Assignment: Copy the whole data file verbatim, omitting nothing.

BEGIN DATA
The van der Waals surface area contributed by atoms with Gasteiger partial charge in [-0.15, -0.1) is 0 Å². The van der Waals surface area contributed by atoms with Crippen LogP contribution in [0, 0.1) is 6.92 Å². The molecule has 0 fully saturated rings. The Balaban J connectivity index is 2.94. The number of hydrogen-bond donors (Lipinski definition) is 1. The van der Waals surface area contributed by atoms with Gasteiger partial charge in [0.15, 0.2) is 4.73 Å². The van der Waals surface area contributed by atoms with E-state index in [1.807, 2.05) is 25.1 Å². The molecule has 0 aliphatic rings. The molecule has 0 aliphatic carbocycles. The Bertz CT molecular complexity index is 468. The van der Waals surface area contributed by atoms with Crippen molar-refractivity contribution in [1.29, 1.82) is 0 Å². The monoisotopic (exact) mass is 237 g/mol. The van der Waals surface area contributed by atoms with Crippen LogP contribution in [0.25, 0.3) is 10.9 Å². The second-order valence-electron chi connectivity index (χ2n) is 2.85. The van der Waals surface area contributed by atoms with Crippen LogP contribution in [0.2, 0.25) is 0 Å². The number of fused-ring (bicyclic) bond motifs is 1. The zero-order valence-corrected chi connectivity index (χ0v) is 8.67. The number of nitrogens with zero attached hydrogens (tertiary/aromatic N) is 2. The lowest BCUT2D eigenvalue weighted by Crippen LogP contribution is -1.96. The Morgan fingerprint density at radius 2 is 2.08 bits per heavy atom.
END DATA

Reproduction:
The van der Waals surface area contributed by atoms with Gasteiger partial charge in [-0.15, -0.1) is 0 Å². The van der Waals surface area contributed by atoms with Crippen LogP contribution in [0, 0.1) is 6.92 Å². The molecule has 0 fully saturated rings. The Balaban J connectivity index is 2.94. The number of hydrogen-bond donors (Lipinski definition) is 1. The van der Waals surface area contributed by atoms with Gasteiger partial charge in [0.15, 0.2) is 4.73 Å². The van der Waals surface area contributed by atoms with E-state index in [1.807, 2.05) is 25.1 Å². The molecule has 0 aliphatic rings. The molecule has 0 aliphatic carbocycles. The Bertz CT molecular complexity index is 468. The van der Waals surface area contributed by atoms with Crippen molar-refractivity contribution in [1.29, 1.82) is 0 Å². The monoisotopic (exact) mass is 237 g/mol. The van der Waals surface area contributed by atoms with Crippen LogP contribution in [0.25, 0.3) is 10.9 Å². The second-order valence-electron chi connectivity index (χ2n) is 2.85. The van der Waals surface area contributed by atoms with Crippen LogP contribution in [0.2, 0.25) is 0 Å². The number of fused-ring (bicyclic) bond motifs is 1. The zero-order valence-corrected chi connectivity index (χ0v) is 8.67. The number of nitrogens with zero attached hydrogens (tertiary/aromatic N) is 2. The lowest BCUT2D eigenvalue weighted by Crippen LogP contribution is -1.96. The Morgan fingerprint density at radius 2 is 2.08 bits per heavy atom.